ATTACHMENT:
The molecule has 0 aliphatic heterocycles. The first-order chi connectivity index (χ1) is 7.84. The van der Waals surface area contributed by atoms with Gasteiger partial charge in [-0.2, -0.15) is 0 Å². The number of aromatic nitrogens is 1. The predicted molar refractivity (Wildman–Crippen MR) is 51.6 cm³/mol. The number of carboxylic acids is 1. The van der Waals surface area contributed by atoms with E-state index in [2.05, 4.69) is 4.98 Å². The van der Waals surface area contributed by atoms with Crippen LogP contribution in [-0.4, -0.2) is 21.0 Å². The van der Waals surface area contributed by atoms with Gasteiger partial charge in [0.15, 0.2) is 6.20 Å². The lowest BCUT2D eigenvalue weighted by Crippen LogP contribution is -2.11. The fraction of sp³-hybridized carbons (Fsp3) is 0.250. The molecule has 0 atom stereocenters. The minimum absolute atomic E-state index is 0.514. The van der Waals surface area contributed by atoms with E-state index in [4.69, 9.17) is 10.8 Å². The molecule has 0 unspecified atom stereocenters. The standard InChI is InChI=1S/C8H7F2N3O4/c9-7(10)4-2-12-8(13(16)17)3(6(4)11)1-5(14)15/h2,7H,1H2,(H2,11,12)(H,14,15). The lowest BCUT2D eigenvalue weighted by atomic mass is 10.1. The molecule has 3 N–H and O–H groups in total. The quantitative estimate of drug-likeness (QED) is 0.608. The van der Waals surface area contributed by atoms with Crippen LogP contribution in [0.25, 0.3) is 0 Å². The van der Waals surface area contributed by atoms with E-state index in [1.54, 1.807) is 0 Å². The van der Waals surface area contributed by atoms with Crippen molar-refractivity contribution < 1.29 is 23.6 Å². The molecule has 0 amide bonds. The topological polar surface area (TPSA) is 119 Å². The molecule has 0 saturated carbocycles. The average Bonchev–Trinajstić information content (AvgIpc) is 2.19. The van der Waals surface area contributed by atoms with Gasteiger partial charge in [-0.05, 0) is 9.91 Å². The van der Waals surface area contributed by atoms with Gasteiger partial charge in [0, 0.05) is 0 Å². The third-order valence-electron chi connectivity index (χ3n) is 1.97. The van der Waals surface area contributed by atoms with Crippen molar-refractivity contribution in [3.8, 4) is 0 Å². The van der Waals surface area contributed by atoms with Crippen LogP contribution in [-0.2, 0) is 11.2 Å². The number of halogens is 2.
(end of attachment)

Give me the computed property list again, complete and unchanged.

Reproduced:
The molecule has 0 aliphatic heterocycles. The first-order chi connectivity index (χ1) is 7.84. The van der Waals surface area contributed by atoms with Gasteiger partial charge in [-0.2, -0.15) is 0 Å². The number of aromatic nitrogens is 1. The predicted molar refractivity (Wildman–Crippen MR) is 51.6 cm³/mol. The number of carboxylic acids is 1. The van der Waals surface area contributed by atoms with E-state index in [2.05, 4.69) is 4.98 Å². The van der Waals surface area contributed by atoms with Crippen LogP contribution in [-0.4, -0.2) is 21.0 Å². The van der Waals surface area contributed by atoms with Gasteiger partial charge in [0.15, 0.2) is 6.20 Å². The lowest BCUT2D eigenvalue weighted by Crippen LogP contribution is -2.11. The fraction of sp³-hybridized carbons (Fsp3) is 0.250. The molecule has 0 atom stereocenters. The minimum absolute atomic E-state index is 0.514. The van der Waals surface area contributed by atoms with E-state index in [4.69, 9.17) is 10.8 Å². The molecule has 0 unspecified atom stereocenters. The standard InChI is InChI=1S/C8H7F2N3O4/c9-7(10)4-2-12-8(13(16)17)3(6(4)11)1-5(14)15/h2,7H,1H2,(H2,11,12)(H,14,15). The lowest BCUT2D eigenvalue weighted by atomic mass is 10.1. The molecule has 3 N–H and O–H groups in total. The quantitative estimate of drug-likeness (QED) is 0.608. The van der Waals surface area contributed by atoms with Crippen LogP contribution in [0.25, 0.3) is 0 Å². The van der Waals surface area contributed by atoms with E-state index in [1.54, 1.807) is 0 Å². The van der Waals surface area contributed by atoms with Crippen molar-refractivity contribution < 1.29 is 23.6 Å². The molecule has 0 amide bonds. The topological polar surface area (TPSA) is 119 Å². The molecule has 0 saturated carbocycles. The average Bonchev–Trinajstić information content (AvgIpc) is 2.19. The van der Waals surface area contributed by atoms with Gasteiger partial charge in [-0.05, 0) is 9.91 Å². The van der Waals surface area contributed by atoms with Gasteiger partial charge in [0, 0.05) is 0 Å². The third-order valence-electron chi connectivity index (χ3n) is 1.97. The van der Waals surface area contributed by atoms with Crippen molar-refractivity contribution in [3.8, 4) is 0 Å². The van der Waals surface area contributed by atoms with Crippen LogP contribution in [-0.2, 0) is 11.2 Å². The number of halogens is 2.